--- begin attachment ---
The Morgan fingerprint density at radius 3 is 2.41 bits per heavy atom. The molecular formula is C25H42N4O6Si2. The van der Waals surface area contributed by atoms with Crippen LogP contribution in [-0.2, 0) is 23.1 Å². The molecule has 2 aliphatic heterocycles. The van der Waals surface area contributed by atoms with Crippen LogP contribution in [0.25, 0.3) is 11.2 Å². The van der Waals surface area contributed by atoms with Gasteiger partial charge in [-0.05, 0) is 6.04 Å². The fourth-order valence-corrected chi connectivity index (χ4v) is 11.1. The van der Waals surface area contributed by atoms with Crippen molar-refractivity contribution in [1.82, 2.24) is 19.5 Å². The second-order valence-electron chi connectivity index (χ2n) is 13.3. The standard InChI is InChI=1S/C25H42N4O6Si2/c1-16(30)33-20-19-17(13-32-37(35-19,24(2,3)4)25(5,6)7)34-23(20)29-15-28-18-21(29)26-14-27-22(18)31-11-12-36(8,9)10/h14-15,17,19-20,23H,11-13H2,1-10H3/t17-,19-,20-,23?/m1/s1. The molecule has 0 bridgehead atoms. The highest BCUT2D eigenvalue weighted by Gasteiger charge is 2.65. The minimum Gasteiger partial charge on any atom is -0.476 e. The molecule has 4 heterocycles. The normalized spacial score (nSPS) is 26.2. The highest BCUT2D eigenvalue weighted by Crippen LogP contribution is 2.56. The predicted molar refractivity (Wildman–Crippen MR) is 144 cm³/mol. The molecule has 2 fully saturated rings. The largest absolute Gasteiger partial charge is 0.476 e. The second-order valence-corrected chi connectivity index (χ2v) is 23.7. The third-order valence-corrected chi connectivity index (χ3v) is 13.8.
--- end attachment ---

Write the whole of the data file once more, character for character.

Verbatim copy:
The Morgan fingerprint density at radius 3 is 2.41 bits per heavy atom. The molecular formula is C25H42N4O6Si2. The van der Waals surface area contributed by atoms with Crippen LogP contribution in [-0.2, 0) is 23.1 Å². The molecule has 2 aliphatic heterocycles. The van der Waals surface area contributed by atoms with Crippen LogP contribution in [0.25, 0.3) is 11.2 Å². The van der Waals surface area contributed by atoms with Gasteiger partial charge in [-0.05, 0) is 6.04 Å². The fourth-order valence-corrected chi connectivity index (χ4v) is 11.1. The van der Waals surface area contributed by atoms with Crippen molar-refractivity contribution in [1.82, 2.24) is 19.5 Å². The second-order valence-electron chi connectivity index (χ2n) is 13.3. The standard InChI is InChI=1S/C25H42N4O6Si2/c1-16(30)33-20-19-17(13-32-37(35-19,24(2,3)4)25(5,6)7)34-23(20)29-15-28-18-21(29)26-14-27-22(18)31-11-12-36(8,9)10/h14-15,17,19-20,23H,11-13H2,1-10H3/t17-,19-,20-,23?/m1/s1. The molecule has 0 bridgehead atoms. The highest BCUT2D eigenvalue weighted by Gasteiger charge is 2.65. The minimum Gasteiger partial charge on any atom is -0.476 e. The molecule has 4 heterocycles. The normalized spacial score (nSPS) is 26.2. The highest BCUT2D eigenvalue weighted by Crippen LogP contribution is 2.56. The predicted molar refractivity (Wildman–Crippen MR) is 144 cm³/mol. The molecule has 2 fully saturated rings. The largest absolute Gasteiger partial charge is 0.476 e. The second-order valence-corrected chi connectivity index (χ2v) is 23.7. The third-order valence-corrected chi connectivity index (χ3v) is 13.8.